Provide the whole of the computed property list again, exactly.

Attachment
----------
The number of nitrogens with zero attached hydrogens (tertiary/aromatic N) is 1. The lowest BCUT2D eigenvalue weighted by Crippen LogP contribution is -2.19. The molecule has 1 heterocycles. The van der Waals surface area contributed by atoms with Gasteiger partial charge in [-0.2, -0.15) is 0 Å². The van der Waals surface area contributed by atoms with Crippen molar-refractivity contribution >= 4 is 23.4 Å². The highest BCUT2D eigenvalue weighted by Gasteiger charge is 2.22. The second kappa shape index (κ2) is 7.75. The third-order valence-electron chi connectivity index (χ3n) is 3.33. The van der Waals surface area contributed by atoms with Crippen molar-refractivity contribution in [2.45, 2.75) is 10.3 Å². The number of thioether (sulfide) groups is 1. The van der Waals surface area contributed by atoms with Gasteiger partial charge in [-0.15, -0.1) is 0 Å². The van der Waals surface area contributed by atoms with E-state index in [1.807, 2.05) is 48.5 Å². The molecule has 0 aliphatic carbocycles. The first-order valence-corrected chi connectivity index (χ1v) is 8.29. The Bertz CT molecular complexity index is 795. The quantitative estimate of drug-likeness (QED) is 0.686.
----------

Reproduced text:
The number of nitrogens with zero attached hydrogens (tertiary/aromatic N) is 1. The lowest BCUT2D eigenvalue weighted by Crippen LogP contribution is -2.19. The molecule has 1 heterocycles. The van der Waals surface area contributed by atoms with Gasteiger partial charge in [-0.2, -0.15) is 0 Å². The van der Waals surface area contributed by atoms with Crippen molar-refractivity contribution >= 4 is 23.4 Å². The highest BCUT2D eigenvalue weighted by Gasteiger charge is 2.22. The second kappa shape index (κ2) is 7.75. The third-order valence-electron chi connectivity index (χ3n) is 3.33. The van der Waals surface area contributed by atoms with Crippen molar-refractivity contribution in [2.45, 2.75) is 10.3 Å². The number of thioether (sulfide) groups is 1. The van der Waals surface area contributed by atoms with Gasteiger partial charge in [-0.15, -0.1) is 0 Å². The van der Waals surface area contributed by atoms with E-state index in [1.807, 2.05) is 48.5 Å². The molecule has 0 aliphatic carbocycles. The first-order valence-corrected chi connectivity index (χ1v) is 8.29. The Bertz CT molecular complexity index is 795. The quantitative estimate of drug-likeness (QED) is 0.686.